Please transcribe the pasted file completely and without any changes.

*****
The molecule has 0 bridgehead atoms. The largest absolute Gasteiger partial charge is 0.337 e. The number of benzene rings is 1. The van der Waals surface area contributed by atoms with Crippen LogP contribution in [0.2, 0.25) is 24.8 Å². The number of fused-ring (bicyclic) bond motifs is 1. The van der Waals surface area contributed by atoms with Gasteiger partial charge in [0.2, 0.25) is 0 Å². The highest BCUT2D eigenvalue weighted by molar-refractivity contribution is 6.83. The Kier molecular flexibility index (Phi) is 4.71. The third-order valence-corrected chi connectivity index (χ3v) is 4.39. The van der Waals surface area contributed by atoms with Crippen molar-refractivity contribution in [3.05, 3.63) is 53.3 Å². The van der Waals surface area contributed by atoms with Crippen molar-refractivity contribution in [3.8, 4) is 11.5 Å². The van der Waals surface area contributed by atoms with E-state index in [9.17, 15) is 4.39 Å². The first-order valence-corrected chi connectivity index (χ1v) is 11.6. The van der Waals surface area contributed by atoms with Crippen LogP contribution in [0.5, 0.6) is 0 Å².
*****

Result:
The molecule has 0 bridgehead atoms. The largest absolute Gasteiger partial charge is 0.337 e. The number of benzene rings is 1. The van der Waals surface area contributed by atoms with Crippen LogP contribution in [0.2, 0.25) is 24.8 Å². The number of fused-ring (bicyclic) bond motifs is 1. The van der Waals surface area contributed by atoms with Gasteiger partial charge in [0.2, 0.25) is 0 Å². The highest BCUT2D eigenvalue weighted by molar-refractivity contribution is 6.83. The Kier molecular flexibility index (Phi) is 4.71. The third-order valence-corrected chi connectivity index (χ3v) is 4.39. The van der Waals surface area contributed by atoms with Crippen molar-refractivity contribution in [3.05, 3.63) is 53.3 Å². The van der Waals surface area contributed by atoms with Crippen molar-refractivity contribution in [3.8, 4) is 11.5 Å². The van der Waals surface area contributed by atoms with E-state index in [9.17, 15) is 4.39 Å². The first-order valence-corrected chi connectivity index (χ1v) is 11.6. The van der Waals surface area contributed by atoms with Crippen LogP contribution in [0.5, 0.6) is 0 Å².